With its huge eyes and ears and its elongated fingers, this weird and wonderful lemur is without doubt the world’s most unusual primate. Long persecuted in its native Madagascar as an omen of death and evil, the aye-aye, like most of its lemur relatives, faces imminent extinction because of the added pressure of deforestation. This elusive species is the largest nocturnal primate and is the island’s answer to the woodpecker, as its specially adapted, flexible and skeletal third finger is used to find nutritious grubs and winkle them out from their woody burrows, in much the same way as a woodpecker’s beak.
Average life span in captivity: 20 years
Size: Head and body, 14 to 17 in (36 to 43 cm); Tail, 22 to 24 in (56 to 61 cm)
Weight: 4 lbs (2 kg)
Protection status: Threatened
Did you know? Aye-ayes are the only primates thought to use echolocation to find prey.
Aye-ayes can be found only on the island of Madagascar. These rare animals may not look like primates at first glance, but they are related to chimpanzees, apes, and humans.
Aye-ayes are dark brown or black and are distinguished by a bushy tail that is larger than their body. They also feature big eyes, slender fingers, and large, sensitive ears. Aye-ayes have pointed claws on all their fingers and toes except for their opposable big toes, which enable them to dangle from branches.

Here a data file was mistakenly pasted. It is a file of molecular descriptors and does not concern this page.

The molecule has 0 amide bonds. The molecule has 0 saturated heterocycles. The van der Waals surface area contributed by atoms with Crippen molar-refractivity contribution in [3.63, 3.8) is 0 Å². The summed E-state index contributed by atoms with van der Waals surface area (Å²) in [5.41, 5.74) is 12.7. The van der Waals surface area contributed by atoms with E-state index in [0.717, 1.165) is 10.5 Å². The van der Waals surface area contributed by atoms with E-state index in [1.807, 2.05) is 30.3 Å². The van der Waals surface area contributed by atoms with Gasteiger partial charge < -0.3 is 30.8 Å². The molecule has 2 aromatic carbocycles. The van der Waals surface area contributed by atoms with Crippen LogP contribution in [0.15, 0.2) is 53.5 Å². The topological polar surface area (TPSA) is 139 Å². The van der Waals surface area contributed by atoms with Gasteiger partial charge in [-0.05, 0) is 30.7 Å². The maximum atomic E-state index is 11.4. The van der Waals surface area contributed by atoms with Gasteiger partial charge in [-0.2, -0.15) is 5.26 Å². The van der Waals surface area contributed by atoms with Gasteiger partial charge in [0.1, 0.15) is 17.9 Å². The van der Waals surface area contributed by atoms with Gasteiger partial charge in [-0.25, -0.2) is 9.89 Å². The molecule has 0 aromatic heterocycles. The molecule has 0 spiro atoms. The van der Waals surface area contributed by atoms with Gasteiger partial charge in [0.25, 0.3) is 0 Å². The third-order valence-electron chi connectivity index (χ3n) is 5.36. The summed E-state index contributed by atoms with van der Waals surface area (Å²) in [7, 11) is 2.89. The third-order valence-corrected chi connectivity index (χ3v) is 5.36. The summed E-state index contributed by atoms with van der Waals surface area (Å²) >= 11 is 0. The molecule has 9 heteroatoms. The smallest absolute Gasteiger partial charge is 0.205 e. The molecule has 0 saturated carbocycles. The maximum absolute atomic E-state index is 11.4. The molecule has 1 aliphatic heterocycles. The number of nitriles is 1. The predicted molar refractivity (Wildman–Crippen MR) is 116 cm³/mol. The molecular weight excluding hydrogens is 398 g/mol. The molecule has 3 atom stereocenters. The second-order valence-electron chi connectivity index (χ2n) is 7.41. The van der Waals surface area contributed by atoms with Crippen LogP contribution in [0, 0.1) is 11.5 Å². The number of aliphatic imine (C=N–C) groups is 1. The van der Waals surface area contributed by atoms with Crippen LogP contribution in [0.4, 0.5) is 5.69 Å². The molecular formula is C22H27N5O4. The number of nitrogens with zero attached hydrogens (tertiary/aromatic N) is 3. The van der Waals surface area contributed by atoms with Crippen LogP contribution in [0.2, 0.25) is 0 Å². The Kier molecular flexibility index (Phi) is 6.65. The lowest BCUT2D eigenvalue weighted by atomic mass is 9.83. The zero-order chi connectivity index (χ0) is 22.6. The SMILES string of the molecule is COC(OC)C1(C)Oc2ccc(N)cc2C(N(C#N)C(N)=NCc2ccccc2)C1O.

The Aye-aye is classically considered 'solitary', but recent research suggests that they are more social than once thought. It usually sticks to foraging in its own personal home range, or territory. The home ranges of males often overlap and the males can be very social with each other. Female home ranges never overlap, though a male's home range often overlaps that of several females. The male Aye-Aye live in large areas that are up to 80 acres (320,000 m2) while female have smaller living space that goes up to 20 acres (81,000 m2). Regular scent marking with their cheeks and neck is a way that aye-ayes let others know of their presence and repel intruders from their territory.Like many other prosimians, the female Aye-aye is dominant to the male. The Aye-aye is not monogamous by any means, and often competes with each other for mates. Males are very aggressive in this regard, and sometimes even pull other males off a female during mating. Outside of mating, males and females interact only occasionally, usually while foraging.
The father will sometimes share food with the infant, but otherwise infants' primary source of social interaction is with their mothers. Mothers and infants often wrestle, chase, and play "peek-a-boo" for entertainment. After 13 weeks, infants are usually ready to interact with other young Aye-ayes, usually by play-fighting.
Efforts are being made to conserve these endangered animals, and the Durrell Jersey trust is working with the Madagascar Fauna group to facilitate this by methods which include habitat conservation as well as education of local people.